New York State’s Regulation 187 was originally established to organize and specify rules for annuity sales. As of February 1, 2020, New York will apply amendments to Regulation 187, known as the “Best Interest Rule,” which will address the obligation of insurers to provide life insurance policies and annuity contracts that are in the best interest of the consumer in terms of their insurance needs and financial obligations. This new regulation entails improving transparency in consumer disclosures and establishing clearer accountability for producers and insurers in the sale of life insurance and annuities. The overarching goal of this amendment is ultimately to protect the consumer and ensure that insurance products sold in New York are held to a higher standard.
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Insurers across the state are naturally concerned about how to adapt to these new regulations and ensure that they are providing insurance products that comply with state law. There are several aspects of this change to take into consideration as the February deadline looms closer.
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Regulation 187 details
- Recommendation: The regulation states that insurance producers must make recommendations that are in consumers’ best interest, which means that recommendations cannot take producer compensation into consideration. However, the Best Interest Rule does not apply to generic information like online calculators, but only to statements that the consumer would reasonably interpret as advice.
- Adequate Knowledge: Regulation 187 specifically prohibits a producer from recommending products about which he or she lacks adequate knowledge. This is not an entirely new part of the regulation, but as of the amendment, it now applies to all life insurance products. This part of the Best Interest Rule will mean that insurance companies must ensure that producers are adequately trained to sell their products.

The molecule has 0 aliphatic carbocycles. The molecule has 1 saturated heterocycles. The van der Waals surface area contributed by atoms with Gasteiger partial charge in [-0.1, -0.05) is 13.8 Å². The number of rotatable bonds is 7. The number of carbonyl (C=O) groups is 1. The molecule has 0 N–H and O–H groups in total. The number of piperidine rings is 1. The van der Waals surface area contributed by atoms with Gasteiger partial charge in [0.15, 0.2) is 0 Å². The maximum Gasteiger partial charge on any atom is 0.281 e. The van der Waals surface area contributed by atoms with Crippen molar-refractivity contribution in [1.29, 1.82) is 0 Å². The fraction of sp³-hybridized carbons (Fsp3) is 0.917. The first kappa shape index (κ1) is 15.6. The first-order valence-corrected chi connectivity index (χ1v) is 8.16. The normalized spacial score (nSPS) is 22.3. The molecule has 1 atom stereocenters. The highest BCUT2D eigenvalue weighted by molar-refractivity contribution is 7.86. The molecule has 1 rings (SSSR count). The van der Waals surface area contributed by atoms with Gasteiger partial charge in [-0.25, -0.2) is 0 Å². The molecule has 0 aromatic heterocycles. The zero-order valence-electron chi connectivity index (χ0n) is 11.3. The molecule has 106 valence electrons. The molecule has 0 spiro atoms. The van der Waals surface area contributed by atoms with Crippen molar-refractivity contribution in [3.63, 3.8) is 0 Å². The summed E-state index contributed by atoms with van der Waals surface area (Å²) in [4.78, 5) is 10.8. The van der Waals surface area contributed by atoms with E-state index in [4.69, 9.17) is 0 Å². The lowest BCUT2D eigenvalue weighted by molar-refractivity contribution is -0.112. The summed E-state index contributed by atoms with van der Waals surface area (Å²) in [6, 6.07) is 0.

- Claiming a Comprehensive Financial Plan: The new amendment now explicitly prohibits insurance producers from claiming that the sale of a life insurance contract is part of a comprehensive financial plan, unless the producer is licensed or holds proper certification to educate consumers on financial planning. For years, many insurance producers portrayed their services as complementary financial planning as a way to get their foot in the door to talk about life insurance, which the new amendment is trying to discourage.
- Option to Limit Recommendations: The overarching concept of the Best Interest Rule is to give consumers more options, which means that producers must include options from a variety of different companies. This could have a potentially damaging effect for companies that have a business model where the producer’s job is to market and sell only the insurance products marketed by their own company. However, Reg. 187 does offer an option to limit recommendations for producers who work at such companies, but the company must develop a disclosure to present to consumers that explains the reason for the limited recommendations.
- Training: The amended regulation now requires new training and supervisory obligations on insurers, who now must adequately train insurance agents on an insured’s policies when making a recommendation. Many insurers already have training programs that comply with this new rule, but many of those who don’t are partnering with continuing education vendors in the industry to meet this requirement. To avoid noncompliance penalties, insurers must provide agents with guidance on the new amendment, exempt transactions and information of which sales transaction recommendations are affected.
- Compliance Responsibilities: According to Reg. 187, insurers must collect and organize information that shows:
- How the collection of suitability information takes place
- The documentation and disclosure of recommendations
- The review of complaints submitted regarding recommendations inconsistent with Reg. 187
- A process for monitoring compliance
To Which Transactions do the Best Interest Rule Apply?
The Best Interest Rule applies to all life insurance related transactions sold to individual consumers in New York State, including both new business and in force transactions.
The rule does not apply to:
- ERISA-qualified plan transactions
- Business-owned insurance transactions
- Bank-owned insurance transactions
- Structured settlement payments
By Ron Ciotoli of Harter Hill Insurance